Florence's recorded history began with the establishment in 59 BCE of a settlement for Roman former soldiers, with the name Florentia. The seat of a bishopric from around the beginning of the 4th century CE, the city experienced subsequent periods of Byzantine, Ostrogothic, Lombard, and Frankish rule, during which the population may have fallen to as few as 1,000 persons.
Reviving from the 10th century and governed from 1115 by an autonomous commune, the city was plunged into internal strife by the 13th-century struggle between the Ghibellines, supporters of the German emperor, and the pro-Papal Guelphs, who after their victory split in turn into feuding "White" and "Black" factions led respectively by Vieri de Cerchi and Corso Donati. (See Guelphs and Ghibellines.) These struggles eventually led to the exile of the White Guelphs, one of whom was Dante Alighieri. This factional strife was later recorded by Dino Compagni, a White Guelph, in his Chronicles of Florence.
Political conflict did not, however, prevent the city's rise to become one of the most powerful and prosperous in Europe, assisted by her own strong gold currency, the florin (introduced in 1252), the eclipse of her formerly powerful rival Pisa (defeated by Genoa in 1284 and subjugated by Florence in 1406), and the exercise of power by the mercantile elite following an anti-aristocratic movement, led by Giano della Bella, that resulted in a set of laws called the Ordinances of Justice (1293).
Of a population estimated at 80,000 before the Black Death of 1348, about 25,000 are said to have been supported by the city's woollen industry: in 1345 Florence was the scene of an attempted strike by wool combers (ciompi), who in 1378 rose up in a brief revolt against oligarchic rule in the Revolt of the Ciompi. After their suppression, the city came under the sway (1382-1434) of the Albizzi family, bitter rivals of the Medici. Cosimo de' Medici was the first Medici family member to essentially control the city from behind the scenes, his power coming from a vast patronage network and his alliance to the new immigrants, the gente nuova. The fact that the Medici were bankers to the pope also contributed to their rise. Cosimo was succeeded by his son Piero, who was shortly thereafter succeeded by Cosimo's grandson, Lorenzo in 1469. Lorenzo was a great patron of the arts, commissioning works by Michelangelo, Leonardo da Vinci and Botticelli.
After Lorenzo's death in 1492 and his son Piero's exile in 1494, the first period of Medici rule ended with the restoration of a republican government, influenced until his execution (1498) by the teachings of the radical Dominican prior Girolamo Savonarola, whose monomaniacal persecution of the widespread Florentine sodomy and of other worldly pleasures foreshadowed many of the wider religious controversies of the following centuries.
A second individual of unusual insight was Niccolò Machiavelli, whose prescriptions for Florence's regeneration under strong leadership have often been seen as a legitimisation of political expediency and even malpractice. Commissioned by the Medici, Machiavelli also wrote the Florentine Histories, the history of the city. Florentines drove out the Medici for a second time and re-established a republic on May 16, 1527. Restored twice with the support of both Emperor and Pope, the Medici in 1537 became hereditary dukes of Florence, and in 1569 Grand Dukes of Tuscany, ruling for two centuries. Only Republic of Lucca (later a Duchy) was independent from Florence in all Tuscany.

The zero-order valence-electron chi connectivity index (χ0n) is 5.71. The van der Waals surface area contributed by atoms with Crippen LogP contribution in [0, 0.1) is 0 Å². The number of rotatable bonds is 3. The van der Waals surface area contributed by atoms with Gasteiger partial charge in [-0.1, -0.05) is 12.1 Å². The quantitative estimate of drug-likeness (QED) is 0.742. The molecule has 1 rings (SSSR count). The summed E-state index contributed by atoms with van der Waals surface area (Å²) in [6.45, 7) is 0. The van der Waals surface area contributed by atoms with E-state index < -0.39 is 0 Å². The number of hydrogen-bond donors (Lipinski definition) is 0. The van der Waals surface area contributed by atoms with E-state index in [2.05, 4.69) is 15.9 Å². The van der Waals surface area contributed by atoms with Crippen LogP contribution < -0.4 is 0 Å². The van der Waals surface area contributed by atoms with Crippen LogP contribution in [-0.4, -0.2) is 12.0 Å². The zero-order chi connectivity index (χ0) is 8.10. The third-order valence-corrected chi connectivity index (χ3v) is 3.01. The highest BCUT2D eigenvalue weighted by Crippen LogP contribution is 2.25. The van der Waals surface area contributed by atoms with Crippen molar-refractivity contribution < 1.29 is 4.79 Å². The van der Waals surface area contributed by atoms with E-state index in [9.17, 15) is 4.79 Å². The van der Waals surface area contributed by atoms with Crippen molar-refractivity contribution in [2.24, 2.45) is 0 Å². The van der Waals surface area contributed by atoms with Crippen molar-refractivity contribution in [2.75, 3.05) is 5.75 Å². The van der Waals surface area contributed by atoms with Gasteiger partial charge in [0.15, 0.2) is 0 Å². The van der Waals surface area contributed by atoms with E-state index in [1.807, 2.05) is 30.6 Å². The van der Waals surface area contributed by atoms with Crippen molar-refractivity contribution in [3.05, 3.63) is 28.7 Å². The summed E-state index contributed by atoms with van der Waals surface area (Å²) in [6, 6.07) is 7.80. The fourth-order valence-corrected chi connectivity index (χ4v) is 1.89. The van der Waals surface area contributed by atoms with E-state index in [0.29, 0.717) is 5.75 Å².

The extinction of the Medici line and the accession in 1737 of Francis Stephen, duke of Lorraine and husband of Maria Theresa of Austria, led to Tuscany's inclusion in the territories of the Austrian crown. Austrian rule was to end in defeat at the hands of France and the kingdom of Sardinia-Piedmont in 1859, and Tuscany became a province of the united kingdom of Italy in 1861.
Florence replaced Turin as Italy's capital in 1865, hosting the country's first parliament, but was superseded by Rome six years later following the latter's addition to the kingdom. After doubling during the 19th century, Florence's population tripled in the 20th with the growth of tourism, trade, financial services and industry. During World War II the city experienced a year-long German occupation (1943-1944). The Allied soldiers who died driving the Germans from Tuscany are buried in cemeteries outside the city (Americans about 9 kilometers (6 miles) south of the city , British and Commonwealth soldiers a few kilometers east of the center on the north bank of the Arno)
In November 1966 the Arno flooded parts of the centre, damaging many art treasures. There was no warning from the authorities who knew the flood was coming, except a phone call to the jewellers on the Ponte Vecchio.
The surge in artistic, literary, and scientific investigation that occurred in Florence in the 14th-16th centuries was precipitated by Florentines' preoccupation with money and with the display of wealth and leisure.
Added to this, the crises of the Catholic church (especially the controversy over the French Avignon Papacy and the Great Schism) along with the catastrophic effects of the Black Death were to lead to a re-evaluation of medieval values, resultant in a revisitation of those of classical antiquity. Florence benefited materially and culturally from this sea-change in social consciousness.